When I went to the Philippines earlier this year, my friend and fellow shooter JoJo Mamangun contacted me. Would I like to work with his wife, Kris, a ballerina and Cirque du Soleil dancer? I think I simply wrote back something like, “En route.” As luck would have it, she was rehearsing for the role of Titania in Midsummer Night’s Dream for Ballet Philippines.
Screen shot of Kris-Belle Paclibar-Mamangun, dancing as Titania. Picture shot by her husband, JoJo Mamangun.
While there I also wanted to come up with some pix that were distinctly Filipino. From my first visit some years ago, I fell in love with Jeepneys. They are a cross between a classic Jeep and a bus, and thousands of them ply the streets of Manila everyday. They are privately owned, so there’s no one Jeepney quite like another. Some are crusty, working vehicles. Others are the technicolor dreams of their drivers set to wheels, festooned with decals, ads, sponsor logos, skulls, mascots of American sports teams, slogans, images of the Virgin Mary, you name it. A rough equivalent would be a NASCAR that moves slow and carries passengers.
I was wrestling with the notion of working a Jeepney into a picture when JoJo mentioned that Kris was 4’11′. I thought for a moment. And the phrase, “hood ornament” came to mind. The elements came together rapidly: The Jeepney, the dancer costumed as a fairy, and an urban Manila street scene. Not to mention a sublime makeup artist/stylist in Barbara Bennett, who can spin a costume out of her brain in short order.
Forget shooting a pic like this at midday in Manila. The tropical sun just bakes your pixels and your brain. We used the bad light to scout a good location, got hooked up with a local security patrol, and waited out the sun. When we were edging towards good light, we rolled the Jeepney into position. Right in the middle of the street. Unobtrusive we were not. This is what it looked like to start. Then we got to the lighting.
When you’re thinking about spreading some lighting around the streets, anywhere, it’s best to think of it in pieces, and take it a step at a time. Don’t think about the whole thing, and lighting all at once. Put up a light, check it out. See where you’ve goofed. Hopefully, fix it and check again.
Light the dancer first. Her light is an Elinchrom Quadra flash, firing into an indirect 59′ softbox, from camera left. I went with a big source as it’s a wide picture, and the light has to be far away. But, even from that distance, the indirectness and size of the box still conferred good, soft, directional light on my subject. It rests on a C-stand fitted with a mini-boom. A pile of discarded bags of cinder blocks dumped in front of a construction site sufficed for sand bags. First piece of the puzzle done.
Below, the talented Milk Mendoza, a Manila based photog and assistant, stands in for Kris.
The Jeepney as light source. In situations like this, when you are shooting wide, and lighting a scene, something actually in the photo often has to be a light source. The Filipino version of Kesey’s Magic Bus was perfectly suited to this purpose. I installed four SB 910 Speedlights in the back passenger area, and one up front in the cab, all gelled full CTO and semi-bounced into the ceiling of the vehicle. Had one wired with a PW3, and the rest fired on SU-4 mode. The glow those lights produced made a great deal of headway lighting the street.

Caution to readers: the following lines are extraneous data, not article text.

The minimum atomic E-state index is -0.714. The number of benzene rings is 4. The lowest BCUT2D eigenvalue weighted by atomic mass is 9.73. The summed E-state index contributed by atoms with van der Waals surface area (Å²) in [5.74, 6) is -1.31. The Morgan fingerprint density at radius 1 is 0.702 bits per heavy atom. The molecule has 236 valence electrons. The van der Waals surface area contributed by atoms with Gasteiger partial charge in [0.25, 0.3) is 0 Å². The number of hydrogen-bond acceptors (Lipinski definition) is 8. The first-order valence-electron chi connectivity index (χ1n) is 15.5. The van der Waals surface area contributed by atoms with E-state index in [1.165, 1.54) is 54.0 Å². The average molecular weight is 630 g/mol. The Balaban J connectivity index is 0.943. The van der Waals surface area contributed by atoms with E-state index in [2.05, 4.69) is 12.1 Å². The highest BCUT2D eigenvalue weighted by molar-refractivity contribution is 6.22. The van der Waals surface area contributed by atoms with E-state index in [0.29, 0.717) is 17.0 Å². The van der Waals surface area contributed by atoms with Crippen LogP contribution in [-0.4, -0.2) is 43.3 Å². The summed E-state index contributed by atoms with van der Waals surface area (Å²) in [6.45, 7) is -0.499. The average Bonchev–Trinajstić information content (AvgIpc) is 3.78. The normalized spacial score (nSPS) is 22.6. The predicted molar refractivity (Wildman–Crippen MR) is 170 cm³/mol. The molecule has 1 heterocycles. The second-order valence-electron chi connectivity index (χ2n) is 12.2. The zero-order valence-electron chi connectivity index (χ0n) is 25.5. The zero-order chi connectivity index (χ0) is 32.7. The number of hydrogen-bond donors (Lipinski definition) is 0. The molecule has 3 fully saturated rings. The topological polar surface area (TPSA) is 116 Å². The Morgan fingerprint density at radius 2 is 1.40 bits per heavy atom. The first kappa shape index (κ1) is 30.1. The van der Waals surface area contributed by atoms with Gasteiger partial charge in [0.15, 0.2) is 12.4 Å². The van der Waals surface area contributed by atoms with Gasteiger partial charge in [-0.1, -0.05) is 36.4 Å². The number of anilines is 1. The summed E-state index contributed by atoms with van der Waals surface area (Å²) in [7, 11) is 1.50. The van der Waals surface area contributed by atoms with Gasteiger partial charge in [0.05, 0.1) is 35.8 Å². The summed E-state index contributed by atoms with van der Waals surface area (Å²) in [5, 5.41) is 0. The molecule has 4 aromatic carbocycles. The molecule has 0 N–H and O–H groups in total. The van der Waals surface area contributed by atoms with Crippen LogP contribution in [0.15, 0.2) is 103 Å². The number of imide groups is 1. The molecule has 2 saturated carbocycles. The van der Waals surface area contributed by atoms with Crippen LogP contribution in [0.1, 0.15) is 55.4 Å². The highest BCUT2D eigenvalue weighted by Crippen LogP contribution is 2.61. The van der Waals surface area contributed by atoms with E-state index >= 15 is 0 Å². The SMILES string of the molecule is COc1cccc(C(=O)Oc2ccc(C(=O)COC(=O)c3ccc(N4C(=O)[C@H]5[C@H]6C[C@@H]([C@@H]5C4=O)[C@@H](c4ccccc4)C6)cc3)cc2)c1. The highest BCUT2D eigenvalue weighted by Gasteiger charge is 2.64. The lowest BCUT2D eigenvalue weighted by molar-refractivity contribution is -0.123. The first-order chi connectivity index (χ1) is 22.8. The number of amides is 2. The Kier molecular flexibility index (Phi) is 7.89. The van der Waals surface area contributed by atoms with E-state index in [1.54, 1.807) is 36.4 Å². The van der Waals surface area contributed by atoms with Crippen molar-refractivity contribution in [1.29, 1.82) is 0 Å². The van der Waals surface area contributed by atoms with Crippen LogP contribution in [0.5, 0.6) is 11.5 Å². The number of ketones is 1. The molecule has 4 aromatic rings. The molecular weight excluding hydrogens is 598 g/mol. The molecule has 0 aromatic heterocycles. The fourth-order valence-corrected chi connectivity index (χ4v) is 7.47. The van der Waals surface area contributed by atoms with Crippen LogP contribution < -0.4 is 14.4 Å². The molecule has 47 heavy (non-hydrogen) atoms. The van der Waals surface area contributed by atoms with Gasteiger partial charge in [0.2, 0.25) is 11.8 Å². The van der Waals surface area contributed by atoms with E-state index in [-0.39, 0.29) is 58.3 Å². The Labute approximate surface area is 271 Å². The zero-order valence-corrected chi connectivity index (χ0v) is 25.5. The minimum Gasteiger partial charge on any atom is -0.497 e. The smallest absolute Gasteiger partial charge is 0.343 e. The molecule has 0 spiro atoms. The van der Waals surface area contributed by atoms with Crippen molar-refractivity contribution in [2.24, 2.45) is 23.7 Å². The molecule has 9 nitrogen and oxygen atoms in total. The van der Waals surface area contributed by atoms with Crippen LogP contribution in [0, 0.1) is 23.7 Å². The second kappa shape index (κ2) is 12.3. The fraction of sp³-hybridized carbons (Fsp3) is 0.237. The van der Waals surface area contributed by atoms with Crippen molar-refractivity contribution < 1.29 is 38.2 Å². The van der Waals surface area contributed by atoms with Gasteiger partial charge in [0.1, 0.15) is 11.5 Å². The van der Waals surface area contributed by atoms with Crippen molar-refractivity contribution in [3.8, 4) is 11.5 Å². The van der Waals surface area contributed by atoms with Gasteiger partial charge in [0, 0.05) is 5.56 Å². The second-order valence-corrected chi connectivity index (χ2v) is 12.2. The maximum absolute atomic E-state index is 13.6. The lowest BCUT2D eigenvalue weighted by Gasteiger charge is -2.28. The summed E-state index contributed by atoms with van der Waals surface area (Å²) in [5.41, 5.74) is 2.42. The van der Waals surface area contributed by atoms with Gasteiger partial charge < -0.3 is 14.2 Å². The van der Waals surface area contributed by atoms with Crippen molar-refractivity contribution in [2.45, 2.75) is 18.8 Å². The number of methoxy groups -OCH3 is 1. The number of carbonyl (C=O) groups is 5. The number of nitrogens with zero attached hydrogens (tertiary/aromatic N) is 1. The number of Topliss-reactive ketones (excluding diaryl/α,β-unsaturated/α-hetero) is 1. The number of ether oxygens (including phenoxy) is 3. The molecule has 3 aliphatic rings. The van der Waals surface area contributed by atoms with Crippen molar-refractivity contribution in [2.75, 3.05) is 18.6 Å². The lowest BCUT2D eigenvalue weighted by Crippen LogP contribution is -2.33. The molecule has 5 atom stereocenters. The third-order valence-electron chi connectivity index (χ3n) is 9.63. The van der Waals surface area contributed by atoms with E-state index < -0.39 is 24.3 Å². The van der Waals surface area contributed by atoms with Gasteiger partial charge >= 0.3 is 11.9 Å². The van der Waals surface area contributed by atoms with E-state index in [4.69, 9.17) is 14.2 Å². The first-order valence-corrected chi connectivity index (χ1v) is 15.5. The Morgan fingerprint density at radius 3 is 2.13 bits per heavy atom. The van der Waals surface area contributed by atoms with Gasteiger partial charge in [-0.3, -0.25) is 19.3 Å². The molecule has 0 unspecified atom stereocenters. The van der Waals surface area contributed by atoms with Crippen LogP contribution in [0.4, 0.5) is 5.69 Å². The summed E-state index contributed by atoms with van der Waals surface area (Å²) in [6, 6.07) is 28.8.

(There are those who will question 5 Speed Lights over one big flash head. Fair question. I would submit that in this instance, spreading the light base with various small sources gave me more control over the reach of the light and the consequent spill of it onto the street. Personal preference. Also, I only had two big heads. So, as always we used the the best lights–the ones we had.)
Backlight the whole deal and then ask the barbecue shop to move their grill up the block near that flash so some smoke would occasionally drift over it to uh, flavor the light. Full CTO on a Quadra in the way back. Raw flash head. Spews all over the street. Livens the scene. Also on a PW3.
Backlight the dancer. SB-910 Justin clamped to the back of the Jeepney roof, zoomed to 200mm, and flared, hard, right at the dancer’s wings. SU-4 triggering mode, firing off the Quadra backlight. This was a concentrated light. Not a full CTO, as I remember. About half CTO.
Taillights! Two SB units, on SU-4 mode, red gelled, and played out onto the street, simulating brake lights.
Make sure you have security.
Because you know you are going to draw a crowd.
Stay focused even though there’s a lot going on around you.
Stash whatever flashes you have left in the shops. Full CTO, full power, SU-4 mode. Bounce into ceilings of the shops, to make them come alive. Work with the shopkeepers to pull any light bulb they have to the front of their shops instead of the back.
Make sure you get a couple’s portrait.
And make sure you take care of the talent.
And, make sure you drive the Jeepney in downtown Manila traffic. Always a bracing experience. Driver let me run the thing back towards the hotel for about twenty minutes. Double clutch, standard H on the floor, rolls in second gear. Non-stop fun.
Shoot the whole scene on a D800E, with 24-70mm lens zoomed to 32mm. 1/25th at F5. Hi res camera to emphasize the details of the costuming. And, we’re done!
Most production pix shot by the excellent Manila photog, Milk Mendoza. Huge thanks to Kris and JoJo, and Barbara Bennett, whose imagination as a makeup artist and stylist is endless. And thanks to the amazingly gracious people in the Filipino photographic community, particularly Edi Huang, who is the grandmother of Filipino photography. Her passion every year puts together Photo World Asia, held in Manila, and she has created the opportunities I’ve had to visit this amazing city. I was doing a ring flash demo with a model, so I asked her to step in.
What wonderful people. What a gift photography is. More tk….